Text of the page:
Although recovery of the British economy has been broadening over recent quarters, sustainability of the recovery is not yet certain. Improvement in some areas continues to be offset by weakness in others, including weak wage growth, high youth unemployment, soft property prices outside London and the southeast, and low money and credit growth. For this reason, any precipitate action to raise interest rates or tighten monetary conditions - which would inevitably affect all sectors - would be premature and likely cause a significant setback. So while the recovery is moving into a self-sustaining stage, I wouldn't expect a rate hike until year end or in early 2015.
Progress and problems
On the positive side:
- I believe employment will continue to rise, reducing slack in the labor market, although a few pockets of weakness by area and age group may still remain.
- Gross domestic product growth, which finally started returning to more normal rates in 2013, has broadened from being driven solely by consumption to include business capital spending, housing and exports - at least until first quarter 2014, when weaker exports likely reflected slow growth in Europe and the strength of sterling over the last year.
Nevertheless, challenges remain, including:
- Credit growth remains minimal, even in housing and business lending, despite the two government credit promotion schemes - "Funding for Lending," designed to incentivize banks and building societies to boost their lending to the U.K. real economy, and "Help to Buy" to boost home purchases. While households and commercial and industrial companies are seeing moderate but steady growth of their money holdings, the financial sector is still shrinking its balance sheets. The authorities need to remain vigilant that a financial sector squeeze doesn't place renewed pressure on households and industry.
- Slow money and credit growth over the past four years, together with strengthening sterling and falling import prices, will ensure consumer price index inflation remains below 2% through 2014 and most of 2015, in my view.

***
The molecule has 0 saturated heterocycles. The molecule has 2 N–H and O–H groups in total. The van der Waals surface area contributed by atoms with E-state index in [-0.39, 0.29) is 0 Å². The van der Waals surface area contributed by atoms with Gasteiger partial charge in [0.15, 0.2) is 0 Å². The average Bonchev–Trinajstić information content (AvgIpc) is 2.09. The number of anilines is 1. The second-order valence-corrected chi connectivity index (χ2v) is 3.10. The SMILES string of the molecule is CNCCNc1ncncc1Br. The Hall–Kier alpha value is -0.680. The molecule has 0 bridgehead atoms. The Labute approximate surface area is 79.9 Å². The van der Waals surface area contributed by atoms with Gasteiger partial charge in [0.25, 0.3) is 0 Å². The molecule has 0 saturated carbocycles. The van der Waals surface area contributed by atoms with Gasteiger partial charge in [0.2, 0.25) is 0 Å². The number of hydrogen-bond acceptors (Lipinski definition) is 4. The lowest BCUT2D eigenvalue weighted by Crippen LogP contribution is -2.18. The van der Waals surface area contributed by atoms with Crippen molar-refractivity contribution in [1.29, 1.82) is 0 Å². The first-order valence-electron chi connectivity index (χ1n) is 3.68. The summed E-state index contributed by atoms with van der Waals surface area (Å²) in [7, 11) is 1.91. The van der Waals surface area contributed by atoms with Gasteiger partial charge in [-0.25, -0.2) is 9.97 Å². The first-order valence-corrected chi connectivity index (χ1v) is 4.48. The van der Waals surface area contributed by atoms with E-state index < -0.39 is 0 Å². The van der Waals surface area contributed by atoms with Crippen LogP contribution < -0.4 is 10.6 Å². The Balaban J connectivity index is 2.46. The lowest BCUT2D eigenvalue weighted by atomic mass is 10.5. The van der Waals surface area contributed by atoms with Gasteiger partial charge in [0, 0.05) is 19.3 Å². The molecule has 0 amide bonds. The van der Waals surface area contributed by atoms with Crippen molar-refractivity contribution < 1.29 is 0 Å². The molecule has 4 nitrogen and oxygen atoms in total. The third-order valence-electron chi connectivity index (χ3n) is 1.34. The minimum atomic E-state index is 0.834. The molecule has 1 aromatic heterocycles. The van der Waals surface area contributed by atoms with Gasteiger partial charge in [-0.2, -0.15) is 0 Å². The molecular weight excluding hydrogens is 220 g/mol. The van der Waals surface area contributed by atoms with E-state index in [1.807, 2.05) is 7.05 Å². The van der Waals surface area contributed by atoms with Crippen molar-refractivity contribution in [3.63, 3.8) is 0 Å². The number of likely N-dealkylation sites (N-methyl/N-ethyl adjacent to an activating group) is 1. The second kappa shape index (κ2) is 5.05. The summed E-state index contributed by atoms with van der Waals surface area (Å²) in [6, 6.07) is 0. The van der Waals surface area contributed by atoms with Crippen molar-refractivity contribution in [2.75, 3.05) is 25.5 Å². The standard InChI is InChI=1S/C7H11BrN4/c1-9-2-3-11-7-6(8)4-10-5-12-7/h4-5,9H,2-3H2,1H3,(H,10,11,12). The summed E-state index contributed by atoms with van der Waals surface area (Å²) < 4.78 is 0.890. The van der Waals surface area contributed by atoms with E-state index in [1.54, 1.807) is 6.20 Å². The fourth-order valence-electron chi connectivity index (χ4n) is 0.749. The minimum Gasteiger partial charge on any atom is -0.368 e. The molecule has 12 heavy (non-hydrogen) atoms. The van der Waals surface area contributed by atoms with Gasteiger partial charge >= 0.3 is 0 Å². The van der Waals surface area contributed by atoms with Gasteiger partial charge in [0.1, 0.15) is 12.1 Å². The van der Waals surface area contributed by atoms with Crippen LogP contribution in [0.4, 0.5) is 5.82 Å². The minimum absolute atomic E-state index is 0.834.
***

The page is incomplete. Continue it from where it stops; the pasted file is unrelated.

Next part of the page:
- While the labor market has improved notably in quantitative terms, the U.K. has a long way to go to erase the employment gap resulting from underemployment and restore the typical, normal quality of jobs. Most new jobs are still predominantly self-employment or part-time jobs.
Despite lingering problems, it seems likely that if the British economy continues to recover, and the recovery continues to broaden at current rates, the Bank of England will be the first among the major central banks to start tightening, either by implementing further macroprudential controls on the U.K. financial system - such as the more stringent lending conditions for mortgages implemented in April by the Financial Conduct Authority, a regulatory body in the U.K. - or by raising interest rates.
When the Financial Policy Committee meets on June 17, I expect further macroprudential controls to be implemented. Then, in my view, it's likely that interest rate hikes will follow after this further round of tightening controls, possibly toward the end of 2014 or early next year.
Macroprudential analysis looks at the health of the underlying financial institutions in the system and performs stress tests and scenario analysis to help determine the system's sensitivity to economic shocks.
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